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Does that make your eye twitch a little bit? Like… it’s a typo. It should be target="_blank" with an underscore to start the value. As in…

<a target="_blank" href="">
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Welp, that’s correct syntax!

In the case of the no-underscore target="blank", the blank part is just a name. It could be anything. It could be target="foo" or, perhaps to foreshadow the purpose here: target="open-new-links-in-this-space".

The difference:

  • target="_blank" is a special keyword that will open links in a new tab every time.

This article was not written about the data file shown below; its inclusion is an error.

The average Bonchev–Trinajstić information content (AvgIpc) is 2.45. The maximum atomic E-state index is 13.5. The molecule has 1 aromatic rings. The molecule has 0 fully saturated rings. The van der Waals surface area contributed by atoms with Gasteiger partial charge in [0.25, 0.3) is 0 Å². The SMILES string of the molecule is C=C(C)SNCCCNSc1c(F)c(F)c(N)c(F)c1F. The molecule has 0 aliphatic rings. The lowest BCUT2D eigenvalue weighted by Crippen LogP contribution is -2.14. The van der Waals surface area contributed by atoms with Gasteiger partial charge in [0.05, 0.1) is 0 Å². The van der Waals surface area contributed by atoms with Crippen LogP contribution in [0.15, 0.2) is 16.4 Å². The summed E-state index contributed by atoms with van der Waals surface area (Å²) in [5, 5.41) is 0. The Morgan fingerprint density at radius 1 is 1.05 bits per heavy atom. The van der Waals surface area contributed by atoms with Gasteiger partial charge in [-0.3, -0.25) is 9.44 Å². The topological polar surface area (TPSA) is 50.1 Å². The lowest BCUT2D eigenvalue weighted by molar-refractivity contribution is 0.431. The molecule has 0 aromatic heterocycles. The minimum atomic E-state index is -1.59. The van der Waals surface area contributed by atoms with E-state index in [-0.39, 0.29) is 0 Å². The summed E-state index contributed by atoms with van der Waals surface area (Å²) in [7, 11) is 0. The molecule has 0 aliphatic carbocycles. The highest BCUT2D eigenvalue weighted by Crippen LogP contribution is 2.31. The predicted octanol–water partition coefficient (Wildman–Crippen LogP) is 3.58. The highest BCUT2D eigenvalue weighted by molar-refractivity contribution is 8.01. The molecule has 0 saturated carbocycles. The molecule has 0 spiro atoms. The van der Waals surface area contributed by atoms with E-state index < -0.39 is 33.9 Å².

• target="blank" will open the first-clicked link in a new tab, but any future links that share target="blank" will open in that same newly-opened tab.

I never knew this! I credit this tweet explanation.

I created a very basic demo page to show off the functionality (code). Watch as a new tab opens when I click the first link. Then, subsequent clicks from either also open tab open that link in that new second tab.


I think use cases here are few and far between. Heck, I’m not even that big of a fan of target="_blank". But here’s one I could imagine: documentation.

Say you’ve got a web app where people actively do work. It might make sense to open links to documentation from within that app in a new tab, so they aren’t navigating away from active work. But, maybe you think they don’t need a new tab for every documentation link. You could do like…

<a target="codepen-documentation" 
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<a target="codepen-documentation" 
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